British Words That Mean Something Different In America

Studying abroad is a very unsettling experience, not only because you are displaced from everything you have ever known (your family, your school, your TV show schedule) but also because you must equip yourself with an entirely new set of slang terms that you must remember in order to avoid ousting yourself as a tourist. Having arrived at my temporary school in the United Kingdom just a few days ago, I’m still in the process of learning the linguistic quirks of my new homeland. While I have yet to make some of these mistakes (luckily, one of my best friends just returned from Europe and gave me the low-down on the lingo), it doesn’t hurt to make a guide in case I suddenly develop amnesia and forget them in the future. Other people can use it too, I guess.

Rubber

Definition in Britain: Eraser

Definition in America: Condom

In America, if you asked to borrow someone’s rubber during an exam, I suspect they would give you a concerned look and promptly move to another desk. That’s because in the US, rubber is often a synonym for condom. In contrast, the British use the word rubber to refer to erasers, so when your cute neighbor stops by asking to borrow a rubber, you can relax. He’s likely just doing his homework.

Flat

Definition in Britain: Apartment

Definition in America: Smooth (or also an apartment)

When the aforementioned friend returned from her adventures in Scotland, I noticed that she had adopted parts of the Scottish vocabulary, including the word flat. I’ve heard this word used before in America to describe fancy studio apartments but only on rare occasions. Apparently, flat is the go-to word for the British when referring to an apartment and roommates are even known as flatmates. Shocker, I know.

Fish & Chips

Definition in Britain: Fried Fish and French Fries

Definition in America: Fish and Potato Chips

I never understood why fish and chips would be the unofficial food combo for an entire country. At least, I didn’t understand it up until I realized that the fish and chips they were referring to didn’t involve a platter of salmon and potato chips. In reality, the typical fish and chips dinner includes deep fried fish and fries, a mix that still seems weird to me, despite the fact that I live in a country where bacon on ice cream is considered a serious dessert.

Telly

Definition in Britain: Television

Definition in America: Teletubbies?

No matter how many magical things Barney would pull out of his magic bag, I was always a bigger fan of Teletubbies. According to my mom, I would often sit in front of the TV for hours, entranced by the little aliens and their strangely delicious-looking Tubby Toast. Therefore, it only makes sense that my brain associates the word “tele” with the colorful creatures of my childhood and not what it actually is in Britain: a slang term for television.

Uni

Definition in Britain: University

Definition in America: A prefix meaning “one” or the start of the word “unicorn”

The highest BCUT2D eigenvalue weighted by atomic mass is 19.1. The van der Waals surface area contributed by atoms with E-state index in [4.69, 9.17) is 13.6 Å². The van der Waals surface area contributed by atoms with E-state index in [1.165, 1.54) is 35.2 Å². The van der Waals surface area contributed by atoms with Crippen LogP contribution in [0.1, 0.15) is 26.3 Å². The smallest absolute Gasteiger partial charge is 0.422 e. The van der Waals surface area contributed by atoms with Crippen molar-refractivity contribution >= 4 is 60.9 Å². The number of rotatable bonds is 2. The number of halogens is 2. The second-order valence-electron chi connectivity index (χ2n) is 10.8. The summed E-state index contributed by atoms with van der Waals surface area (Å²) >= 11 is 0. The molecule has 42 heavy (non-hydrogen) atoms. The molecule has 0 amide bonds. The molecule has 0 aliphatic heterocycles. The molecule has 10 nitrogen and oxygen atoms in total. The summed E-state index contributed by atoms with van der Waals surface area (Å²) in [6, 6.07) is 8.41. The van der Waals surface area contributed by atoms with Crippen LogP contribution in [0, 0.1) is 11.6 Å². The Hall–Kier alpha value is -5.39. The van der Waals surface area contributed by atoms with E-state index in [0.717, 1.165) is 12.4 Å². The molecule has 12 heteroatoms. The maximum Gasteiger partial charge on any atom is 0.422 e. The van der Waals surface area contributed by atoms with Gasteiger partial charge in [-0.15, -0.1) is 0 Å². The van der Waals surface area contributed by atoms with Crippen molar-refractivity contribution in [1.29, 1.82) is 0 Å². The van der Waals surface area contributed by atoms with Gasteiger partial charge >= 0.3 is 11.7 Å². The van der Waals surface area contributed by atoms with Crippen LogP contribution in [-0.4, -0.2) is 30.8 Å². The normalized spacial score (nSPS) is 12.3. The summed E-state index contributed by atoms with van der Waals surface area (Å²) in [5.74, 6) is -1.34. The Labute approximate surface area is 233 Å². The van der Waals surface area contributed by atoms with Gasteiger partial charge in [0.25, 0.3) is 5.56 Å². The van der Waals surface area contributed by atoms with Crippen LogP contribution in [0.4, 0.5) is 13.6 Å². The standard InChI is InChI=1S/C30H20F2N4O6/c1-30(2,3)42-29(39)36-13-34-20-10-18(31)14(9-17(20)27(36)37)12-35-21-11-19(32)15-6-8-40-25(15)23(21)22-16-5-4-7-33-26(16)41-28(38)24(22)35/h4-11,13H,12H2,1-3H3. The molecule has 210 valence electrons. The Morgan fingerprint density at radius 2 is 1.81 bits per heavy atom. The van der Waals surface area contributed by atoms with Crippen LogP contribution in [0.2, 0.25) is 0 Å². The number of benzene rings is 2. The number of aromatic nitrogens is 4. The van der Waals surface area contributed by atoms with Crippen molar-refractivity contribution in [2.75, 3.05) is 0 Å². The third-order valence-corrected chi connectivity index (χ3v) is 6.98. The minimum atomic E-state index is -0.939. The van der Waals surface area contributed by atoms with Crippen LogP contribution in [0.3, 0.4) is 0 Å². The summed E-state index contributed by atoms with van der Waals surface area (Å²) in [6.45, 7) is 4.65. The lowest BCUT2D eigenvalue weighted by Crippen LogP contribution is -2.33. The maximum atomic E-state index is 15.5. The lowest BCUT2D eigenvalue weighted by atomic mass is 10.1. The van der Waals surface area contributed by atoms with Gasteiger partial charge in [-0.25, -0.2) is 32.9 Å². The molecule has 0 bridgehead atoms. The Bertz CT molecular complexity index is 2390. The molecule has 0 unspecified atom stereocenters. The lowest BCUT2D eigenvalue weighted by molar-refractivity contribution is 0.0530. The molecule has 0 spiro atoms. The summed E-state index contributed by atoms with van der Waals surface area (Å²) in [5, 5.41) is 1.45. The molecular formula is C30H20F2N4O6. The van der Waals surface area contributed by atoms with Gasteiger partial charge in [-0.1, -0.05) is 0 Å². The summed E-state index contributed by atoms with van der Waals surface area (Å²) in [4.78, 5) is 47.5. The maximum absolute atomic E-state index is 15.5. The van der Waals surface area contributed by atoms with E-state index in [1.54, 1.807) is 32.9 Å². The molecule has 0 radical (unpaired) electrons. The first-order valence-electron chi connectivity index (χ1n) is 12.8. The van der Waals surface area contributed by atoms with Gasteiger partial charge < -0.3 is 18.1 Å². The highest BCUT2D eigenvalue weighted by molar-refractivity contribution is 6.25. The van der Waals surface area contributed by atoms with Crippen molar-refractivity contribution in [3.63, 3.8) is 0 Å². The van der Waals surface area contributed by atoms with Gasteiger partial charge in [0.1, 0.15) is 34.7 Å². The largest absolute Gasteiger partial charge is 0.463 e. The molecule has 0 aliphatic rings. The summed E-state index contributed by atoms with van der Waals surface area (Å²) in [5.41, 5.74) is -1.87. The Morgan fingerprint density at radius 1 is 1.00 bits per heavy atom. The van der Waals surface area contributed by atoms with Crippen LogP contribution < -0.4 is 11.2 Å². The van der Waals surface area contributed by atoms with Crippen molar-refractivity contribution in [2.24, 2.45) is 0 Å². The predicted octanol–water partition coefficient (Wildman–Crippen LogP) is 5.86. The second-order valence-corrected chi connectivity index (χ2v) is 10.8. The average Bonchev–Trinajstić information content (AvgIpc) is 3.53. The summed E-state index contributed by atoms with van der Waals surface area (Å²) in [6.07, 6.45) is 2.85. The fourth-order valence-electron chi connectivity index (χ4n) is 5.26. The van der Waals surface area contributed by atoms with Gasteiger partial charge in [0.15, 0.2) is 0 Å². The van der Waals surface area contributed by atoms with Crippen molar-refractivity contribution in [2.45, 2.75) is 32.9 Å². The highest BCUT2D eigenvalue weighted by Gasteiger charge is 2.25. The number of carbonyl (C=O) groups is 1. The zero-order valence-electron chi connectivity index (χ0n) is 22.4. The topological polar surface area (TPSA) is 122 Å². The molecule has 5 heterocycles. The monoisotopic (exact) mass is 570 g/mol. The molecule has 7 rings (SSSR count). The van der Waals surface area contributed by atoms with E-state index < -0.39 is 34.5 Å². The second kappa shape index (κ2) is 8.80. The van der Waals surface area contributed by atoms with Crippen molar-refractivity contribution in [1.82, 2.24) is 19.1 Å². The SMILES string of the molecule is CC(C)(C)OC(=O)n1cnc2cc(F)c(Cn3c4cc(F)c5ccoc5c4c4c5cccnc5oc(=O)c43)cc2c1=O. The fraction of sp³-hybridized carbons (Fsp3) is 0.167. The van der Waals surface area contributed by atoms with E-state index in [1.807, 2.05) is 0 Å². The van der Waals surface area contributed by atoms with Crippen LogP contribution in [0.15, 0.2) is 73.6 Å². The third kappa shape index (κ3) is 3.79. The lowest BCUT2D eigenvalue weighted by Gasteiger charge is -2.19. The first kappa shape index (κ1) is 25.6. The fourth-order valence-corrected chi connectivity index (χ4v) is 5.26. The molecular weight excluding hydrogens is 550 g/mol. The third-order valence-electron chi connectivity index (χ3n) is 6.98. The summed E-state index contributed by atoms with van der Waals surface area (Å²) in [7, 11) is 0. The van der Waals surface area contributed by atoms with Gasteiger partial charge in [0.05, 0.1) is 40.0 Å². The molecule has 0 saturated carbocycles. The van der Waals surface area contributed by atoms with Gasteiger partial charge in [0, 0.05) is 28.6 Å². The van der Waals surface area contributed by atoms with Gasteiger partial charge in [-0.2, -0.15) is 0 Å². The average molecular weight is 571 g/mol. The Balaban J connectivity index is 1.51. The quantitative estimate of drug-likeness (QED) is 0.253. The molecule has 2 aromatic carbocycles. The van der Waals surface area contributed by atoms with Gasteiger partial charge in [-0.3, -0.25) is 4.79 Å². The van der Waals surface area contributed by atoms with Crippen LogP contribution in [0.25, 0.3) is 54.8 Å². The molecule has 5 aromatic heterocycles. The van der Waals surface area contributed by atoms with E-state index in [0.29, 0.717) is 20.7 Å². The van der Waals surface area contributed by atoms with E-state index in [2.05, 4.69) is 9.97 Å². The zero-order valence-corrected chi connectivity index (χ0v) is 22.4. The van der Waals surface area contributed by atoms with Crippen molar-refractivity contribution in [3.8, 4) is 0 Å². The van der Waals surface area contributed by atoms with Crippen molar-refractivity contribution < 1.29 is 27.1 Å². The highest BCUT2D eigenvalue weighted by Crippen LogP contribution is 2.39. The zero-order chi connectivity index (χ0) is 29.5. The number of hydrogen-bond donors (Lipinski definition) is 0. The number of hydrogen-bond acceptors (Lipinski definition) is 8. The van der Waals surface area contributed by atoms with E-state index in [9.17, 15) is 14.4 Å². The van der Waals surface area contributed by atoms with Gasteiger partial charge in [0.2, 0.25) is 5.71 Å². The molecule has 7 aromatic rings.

When asked what they’re doing once they graduate, most 18-year-olds will utter the same old phrase: “I’m going to college.” Or, if you’re from Boston: “I’m goin’ to cahlege.” In the UK, however, most students declare that they’re going to “uni,” meaning, university. And no matter how hard I try, I can’t stop myself from silently finishing the word “uni” with “corn” whenever I hear it. Sorry that I’m secretly five-years-old.

Chemist

Definition in Britain: Pharmacist

Definition in America: Scientist specializing in chemistry

If you happen to overhear your friend discussing her new chemist neighbor, don’t automatically assume that Walter White has moved in nearby. In Britain, a chemist doesn’t refer to a master of the periodic table but rather, a worker at a pharmacy. Long story short, just be aware that saying “I went to pick up some drugs from my chemist today” can easily categorize you as either a regular person that needs medication or a druggie.

Lift

Definition in Britain: Elevator

Definition in America: Machine used to lift heavy objects

Technically, these two definitions are not that far apart. Elevators do, in fact, pick up heavy objects. The difference in my mind comes from the image that springs up when someone says lift. Though a forklift, which is what I instantly imagine, may be helpful in raising individual people a few feet in the air, I don’t suspect that groups of people would be able to use them without killing one another. Just a theory.

Jumper

Definition in Britain: Sweater

Definition in America: Someone standing on the edge of a building prepared to jump

In Britain, jumpers are not a cause for concern, unless they are somehow infested with bed bugs or fabric-hungry moths. (I’m not a bug expert; moths eat clothes, right?) In America, on the other hand, one mention of a “jumper” launches a frenzy of police activity and worried onlookers.

Having been in the UK for only a few days, it’s entirely possible all of these slang terms are not as popular as I think they are or that the meanings used above are now obscure or obsolete. If that’s the case, I’ll likely figure it out in a few days when I accidentally misuse one of my own supposedly correct words. In the meantime, if anyone knows of any other slang words I should know about, let me know! The more I learn, the less likely I will be to embarrass myself later on.

Image via Shutterstock.

Need more Giggles?
Like us on Facebook!

Want more Giggles?
Sign up for our newsletter!